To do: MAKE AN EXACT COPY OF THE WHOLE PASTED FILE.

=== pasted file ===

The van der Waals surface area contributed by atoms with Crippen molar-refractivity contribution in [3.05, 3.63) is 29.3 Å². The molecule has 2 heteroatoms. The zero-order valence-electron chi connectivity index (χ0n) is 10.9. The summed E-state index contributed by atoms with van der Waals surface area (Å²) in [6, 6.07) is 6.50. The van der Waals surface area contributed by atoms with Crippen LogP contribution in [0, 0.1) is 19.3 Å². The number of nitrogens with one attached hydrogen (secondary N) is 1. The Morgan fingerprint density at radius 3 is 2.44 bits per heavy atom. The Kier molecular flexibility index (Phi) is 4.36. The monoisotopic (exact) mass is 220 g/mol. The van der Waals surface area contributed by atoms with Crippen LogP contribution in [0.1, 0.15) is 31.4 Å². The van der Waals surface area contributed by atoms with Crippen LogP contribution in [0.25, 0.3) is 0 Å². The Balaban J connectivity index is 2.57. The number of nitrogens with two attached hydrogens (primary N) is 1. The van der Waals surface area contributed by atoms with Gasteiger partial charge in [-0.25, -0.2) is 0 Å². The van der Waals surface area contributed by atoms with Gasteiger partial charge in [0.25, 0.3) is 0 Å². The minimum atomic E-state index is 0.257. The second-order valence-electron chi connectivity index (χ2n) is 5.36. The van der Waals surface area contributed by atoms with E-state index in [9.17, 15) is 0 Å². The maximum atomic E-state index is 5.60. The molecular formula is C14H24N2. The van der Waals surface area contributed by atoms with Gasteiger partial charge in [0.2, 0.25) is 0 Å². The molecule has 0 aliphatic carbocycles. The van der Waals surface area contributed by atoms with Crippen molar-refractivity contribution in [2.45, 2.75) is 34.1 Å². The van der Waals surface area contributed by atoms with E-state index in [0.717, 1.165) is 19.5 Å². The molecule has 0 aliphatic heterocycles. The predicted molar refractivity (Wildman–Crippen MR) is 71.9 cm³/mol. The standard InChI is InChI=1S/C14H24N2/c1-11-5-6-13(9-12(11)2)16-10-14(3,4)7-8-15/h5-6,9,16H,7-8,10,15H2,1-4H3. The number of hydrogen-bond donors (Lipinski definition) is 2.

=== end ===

The van der Waals surface area contributed by atoms with Crippen molar-refractivity contribution in [3.05, 3.63) is 29.3 Å². The molecule has 2 heteroatoms. The zero-order valence-electron chi connectivity index (χ0n) is 10.9. The summed E-state index contributed by atoms with van der Waals surface area (Å²) in [6, 6.07) is 6.50. The van der Waals surface area contributed by atoms with Crippen LogP contribution in [0, 0.1) is 19.3 Å². The number of nitrogens with one attached hydrogen (secondary N) is 1. The Morgan fingerprint density at radius 3 is 2.44 bits per heavy atom. The Kier molecular flexibility index (Phi) is 4.36. The monoisotopic (exact) mass is 220 g/mol. The van der Waals surface area contributed by atoms with Crippen LogP contribution in [0.1, 0.15) is 31.4 Å². The van der Waals surface area contributed by atoms with Crippen LogP contribution in [0.25, 0.3) is 0 Å². The Balaban J connectivity index is 2.57. The number of nitrogens with two attached hydrogens (primary N) is 1. The van der Waals surface area contributed by atoms with Gasteiger partial charge in [-0.25, -0.2) is 0 Å². The van der Waals surface area contributed by atoms with Gasteiger partial charge in [0.25, 0.3) is 0 Å². The minimum atomic E-state index is 0.257. The second-order valence-electron chi connectivity index (χ2n) is 5.36. The van der Waals surface area contributed by atoms with E-state index in [9.17, 15) is 0 Å². The maximum atomic E-state index is 5.60. The molecular formula is C14H24N2. The van der Waals surface area contributed by atoms with Gasteiger partial charge in [0.2, 0.25) is 0 Å². The molecule has 0 aliphatic carbocycles. The van der Waals surface area contributed by atoms with Crippen molar-refractivity contribution in [2.45, 2.75) is 34.1 Å². The van der Waals surface area contributed by atoms with E-state index in [0.717, 1.165) is 19.5 Å². The molecule has 0 aliphatic heterocycles. The predicted molar refractivity (Wildman–Crippen MR) is 71.9 cm³/mol. The standard InChI is InChI=1S/C14H24N2/c1-11-5-6-13(9-12(11)2)16-10-14(3,4)7-8-15/h5-6,9,16H,7-8,10,15H2,1-4H3. The number of hydrogen-bond donors (Lipinski definition) is 2.